Happy St George's Day
Some people wonder why the English took St George as their patron saint, but to many English it must have seemed obvious -
They rode horses, and liked to travel, and so did George. They were adventurous, and George was fond of adventures, too. They rallied to hopeless causes, and so did he, taking on a fire-breathing dragon to save a girl and her city. What more do you want? Ah, yes, success. Well, St George succeeded in slaying the dragon.
On his way to becoming the patron saint of England, St George became the patron saint of English farmers (his Greek name combines the words for land and tilling) and the patron saint of knights. On the spiritual quest he is one of the knights in shining armour who personifies the ideals of Christian chivalry. (The knight's code was made visible in the Geneva Conventions, which include nursing ill and wounded enemy prisoners, treating them courteously - "humanely" - and protecting civilians.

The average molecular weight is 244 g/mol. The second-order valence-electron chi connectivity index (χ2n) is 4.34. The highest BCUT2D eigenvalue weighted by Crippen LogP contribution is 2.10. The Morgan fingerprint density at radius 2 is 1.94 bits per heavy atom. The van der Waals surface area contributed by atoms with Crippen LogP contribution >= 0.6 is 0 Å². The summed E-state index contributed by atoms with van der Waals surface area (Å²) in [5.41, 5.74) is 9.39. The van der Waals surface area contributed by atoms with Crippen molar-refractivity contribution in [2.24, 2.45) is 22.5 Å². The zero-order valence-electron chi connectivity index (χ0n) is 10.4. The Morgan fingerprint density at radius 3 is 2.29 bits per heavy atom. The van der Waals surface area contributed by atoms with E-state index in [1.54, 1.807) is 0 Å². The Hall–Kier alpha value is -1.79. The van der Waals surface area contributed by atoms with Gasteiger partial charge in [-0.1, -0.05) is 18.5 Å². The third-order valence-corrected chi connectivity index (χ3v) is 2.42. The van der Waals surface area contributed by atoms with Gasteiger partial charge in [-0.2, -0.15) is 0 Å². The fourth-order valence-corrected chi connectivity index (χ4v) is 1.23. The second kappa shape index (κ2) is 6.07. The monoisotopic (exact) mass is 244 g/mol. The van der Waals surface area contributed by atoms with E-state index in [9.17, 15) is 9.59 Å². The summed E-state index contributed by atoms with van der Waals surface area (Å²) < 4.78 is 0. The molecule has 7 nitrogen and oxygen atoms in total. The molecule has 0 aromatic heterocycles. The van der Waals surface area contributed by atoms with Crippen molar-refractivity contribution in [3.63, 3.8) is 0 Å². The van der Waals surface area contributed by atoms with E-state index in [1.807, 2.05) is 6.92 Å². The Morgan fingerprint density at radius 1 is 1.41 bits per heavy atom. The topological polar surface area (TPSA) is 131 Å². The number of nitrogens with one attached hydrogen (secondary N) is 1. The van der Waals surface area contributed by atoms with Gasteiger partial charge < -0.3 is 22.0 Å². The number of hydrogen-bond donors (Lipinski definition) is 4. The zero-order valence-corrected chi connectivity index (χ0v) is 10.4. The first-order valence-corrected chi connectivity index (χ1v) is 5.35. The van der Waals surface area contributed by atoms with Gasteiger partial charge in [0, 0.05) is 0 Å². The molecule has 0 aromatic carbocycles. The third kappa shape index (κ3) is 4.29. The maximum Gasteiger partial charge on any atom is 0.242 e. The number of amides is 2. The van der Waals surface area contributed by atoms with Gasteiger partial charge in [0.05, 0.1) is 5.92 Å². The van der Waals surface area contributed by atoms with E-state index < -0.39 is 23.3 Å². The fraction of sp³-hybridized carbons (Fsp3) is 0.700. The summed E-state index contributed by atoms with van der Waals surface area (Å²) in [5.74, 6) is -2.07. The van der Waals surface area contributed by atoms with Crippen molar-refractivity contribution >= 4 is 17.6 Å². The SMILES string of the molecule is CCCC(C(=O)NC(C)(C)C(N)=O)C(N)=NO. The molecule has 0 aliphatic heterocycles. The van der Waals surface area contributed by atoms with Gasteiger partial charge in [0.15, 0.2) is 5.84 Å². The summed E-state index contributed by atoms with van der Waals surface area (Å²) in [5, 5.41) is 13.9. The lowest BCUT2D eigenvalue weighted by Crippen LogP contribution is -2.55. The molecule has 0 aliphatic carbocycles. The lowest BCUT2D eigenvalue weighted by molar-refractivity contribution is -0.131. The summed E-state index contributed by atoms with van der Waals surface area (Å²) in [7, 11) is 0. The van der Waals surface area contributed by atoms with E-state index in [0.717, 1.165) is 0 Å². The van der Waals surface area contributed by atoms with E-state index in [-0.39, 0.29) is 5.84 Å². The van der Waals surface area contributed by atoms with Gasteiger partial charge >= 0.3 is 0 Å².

St George was known in England as early as the 7th century - he made an early appearance in a stained glass window at the monastery of Jarrow. He was evoked as soldier patron during the crusades, and was given a feast day at the synod of Oxford in A.D. 1222. In 1381, the farmers and artisans marching on London in the Great Revolt marched under the banner of St George. George was finally recognized as patron saint of England during Henry V's reign early in the 15th century. Let it never be thought that the English did not thoroughly review his credentials. If only our politicians received so complete a vetting.
Subsequently St George was "linked by name to beneficent institutions of all kinds, to hospitals and charities as well as churches. . ." (Oxford DNB). He appeared in plays all over England. Every guild and association named him as its patron. His personal charms were evident in cheerful pub signs that showed him reviving with a beer after his struggle with the dragon.
In the 20th century, George Orwell took the name George in affection for St George and England. Simon Heffer explains revolutionary 21st century views here. English Heritage celebrates St George's Day here. And Roger Helmer MEP sends a rather funny cartoon greeting, to which we respond, be not afraid!
Happy St George's Day!
From David and Cat